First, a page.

Macau – No Mercy for Casino Operators

Posted: December 20, 2010 in Uncategorized

Galaxy Entertainment – Departure of two senior executives

Brief extracts of DOW JONES NEWSWIRES report (Oct 2010)

HONG KONG (Dow Jones)–Two senior executives integral to Galaxy Entertainment Group Ltd.’s (0027.HK) nearly US$2 billion casino resort project have resigned, the company said Monday, raising the possibility of delays.

Steve Wolstenholme, chief operating officer of the company’s flagship Galaxy Macau project, and Jeff King, senior vice president of marketing for Galaxy Macau, will depart shortly, Galaxy said in a statement, confirming an earlier Dow Jones Newswires report.

Wolstenholme, Galaxy Macau’s top-ranked executive, and King are two of only four executives dedicated to the project that are listed on the company website’s management page.

The Hong Kong-listed casino operator, controlled by the family of tycoon Lui Che Woo, said the management changes won’t affect the company’s performance or its project, which is still set to open in early 2011.

But Wells Fargo analyst Carlo Santarelli wrote in a report that he had already considered that to be “an aggressive timeline,” and the executives’ departure makes it seem “even less likely” the project will open on time.

Wells Fargo expects Galaxy Macau to open in May or June.

Wolstenholme and King couldn’t immediately be reached for comment.

“When management changes like this happen, you have to be concerned,” said Royal Bank of Scotland Group PLC analyst Philip Tulk. “The question is whether they have the bench strength to execute the strategy of the board and (Galaxy Entertainment Vice Chairman) Francis Lui.”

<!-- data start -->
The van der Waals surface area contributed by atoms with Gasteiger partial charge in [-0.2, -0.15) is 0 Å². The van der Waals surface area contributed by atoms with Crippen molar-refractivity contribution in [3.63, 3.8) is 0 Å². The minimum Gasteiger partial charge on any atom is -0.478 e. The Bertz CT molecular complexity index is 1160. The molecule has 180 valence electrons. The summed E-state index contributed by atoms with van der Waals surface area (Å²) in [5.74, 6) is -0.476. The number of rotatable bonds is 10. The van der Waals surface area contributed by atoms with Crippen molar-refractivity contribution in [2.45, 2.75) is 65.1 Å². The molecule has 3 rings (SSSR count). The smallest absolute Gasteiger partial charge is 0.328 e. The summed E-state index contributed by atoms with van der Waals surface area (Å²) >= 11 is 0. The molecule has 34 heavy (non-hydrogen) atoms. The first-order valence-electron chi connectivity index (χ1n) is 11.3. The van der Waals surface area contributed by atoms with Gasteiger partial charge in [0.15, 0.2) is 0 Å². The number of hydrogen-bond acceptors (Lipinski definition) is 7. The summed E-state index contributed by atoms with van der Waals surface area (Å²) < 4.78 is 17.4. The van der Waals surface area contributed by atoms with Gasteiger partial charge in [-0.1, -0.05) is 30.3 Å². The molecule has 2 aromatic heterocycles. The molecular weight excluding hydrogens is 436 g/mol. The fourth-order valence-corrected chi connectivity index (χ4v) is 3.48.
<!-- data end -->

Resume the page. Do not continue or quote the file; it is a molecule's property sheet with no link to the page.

Aaron Fischer, an analyst at CLSA, said: “It’s never a good sign when people quit ahead of an opening.”

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The Editor’s Comment:

We overheard from some sources (in Macau) that the two senior executives who quitted from Galaxy Entertainment are, sadly to say that they failed to produced a “concrete opening plan” for the owner. Both have no prior experience in executing such a project in the Chinese territory. Experience in the US market at times becomes more of a problem than useful guide. Macau is not Las Vegas.

Under the circumstances, it is likely that Galaxy Resort opening will be further delayed. On the current market situation, as an “exclusively” junket room business model carrier, Galaxy is already lagging behind in terms of market share among the rest of the big casino operators. Its mass gaming business has become almost non-existance and too weak. Without a more definite strategy underlays an opening & business plan for Galaxy Resort to capture the mass casino market share, it is high-risk to open the property and to incur greater operating costs, amidst the repayment of debt/bond obligation in 2011. It is envisaged that Galaxy’s operating margins for its resort will be lower than average, under keen competition in Macau.

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